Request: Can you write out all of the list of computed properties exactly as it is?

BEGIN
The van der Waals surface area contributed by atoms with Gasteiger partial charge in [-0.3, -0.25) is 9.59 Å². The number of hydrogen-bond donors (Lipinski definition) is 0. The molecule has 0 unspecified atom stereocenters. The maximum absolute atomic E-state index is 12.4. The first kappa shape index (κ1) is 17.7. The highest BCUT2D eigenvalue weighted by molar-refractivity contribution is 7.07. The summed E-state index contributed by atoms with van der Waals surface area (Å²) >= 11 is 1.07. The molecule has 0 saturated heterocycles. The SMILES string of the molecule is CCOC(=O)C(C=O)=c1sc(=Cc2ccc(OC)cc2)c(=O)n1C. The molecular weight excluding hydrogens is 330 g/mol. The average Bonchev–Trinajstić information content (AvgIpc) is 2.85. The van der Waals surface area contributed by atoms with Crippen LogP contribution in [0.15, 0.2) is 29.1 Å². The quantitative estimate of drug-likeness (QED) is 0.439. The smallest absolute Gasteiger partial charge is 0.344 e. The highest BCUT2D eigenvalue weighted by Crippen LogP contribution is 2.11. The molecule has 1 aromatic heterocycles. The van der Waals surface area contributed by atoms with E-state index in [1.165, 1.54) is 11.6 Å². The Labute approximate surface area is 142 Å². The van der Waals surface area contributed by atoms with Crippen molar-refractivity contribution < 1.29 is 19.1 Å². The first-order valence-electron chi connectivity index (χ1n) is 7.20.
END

The van der Waals surface area contributed by atoms with Gasteiger partial charge in [-0.3, -0.25) is 9.59 Å². The number of hydrogen-bond donors (Lipinski definition) is 0. The molecule has 0 unspecified atom stereocenters. The maximum absolute atomic E-state index is 12.4. The first kappa shape index (κ1) is 17.7. The highest BCUT2D eigenvalue weighted by molar-refractivity contribution is 7.07. The summed E-state index contributed by atoms with van der Waals surface area (Å²) >= 11 is 1.07. The molecule has 0 saturated heterocycles. The SMILES string of the molecule is CCOC(=O)C(C=O)=c1sc(=Cc2ccc(OC)cc2)c(=O)n1C. The molecular weight excluding hydrogens is 330 g/mol. The average Bonchev–Trinajstić information content (AvgIpc) is 2.85. The van der Waals surface area contributed by atoms with Crippen LogP contribution in [0.15, 0.2) is 29.1 Å². The quantitative estimate of drug-likeness (QED) is 0.439. The smallest absolute Gasteiger partial charge is 0.344 e. The highest BCUT2D eigenvalue weighted by Crippen LogP contribution is 2.11. The molecule has 1 aromatic heterocycles. The van der Waals surface area contributed by atoms with E-state index in [1.165, 1.54) is 11.6 Å². The Labute approximate surface area is 142 Å². The van der Waals surface area contributed by atoms with Crippen molar-refractivity contribution < 1.29 is 19.1 Å². The first-order valence-electron chi connectivity index (χ1n) is 7.20.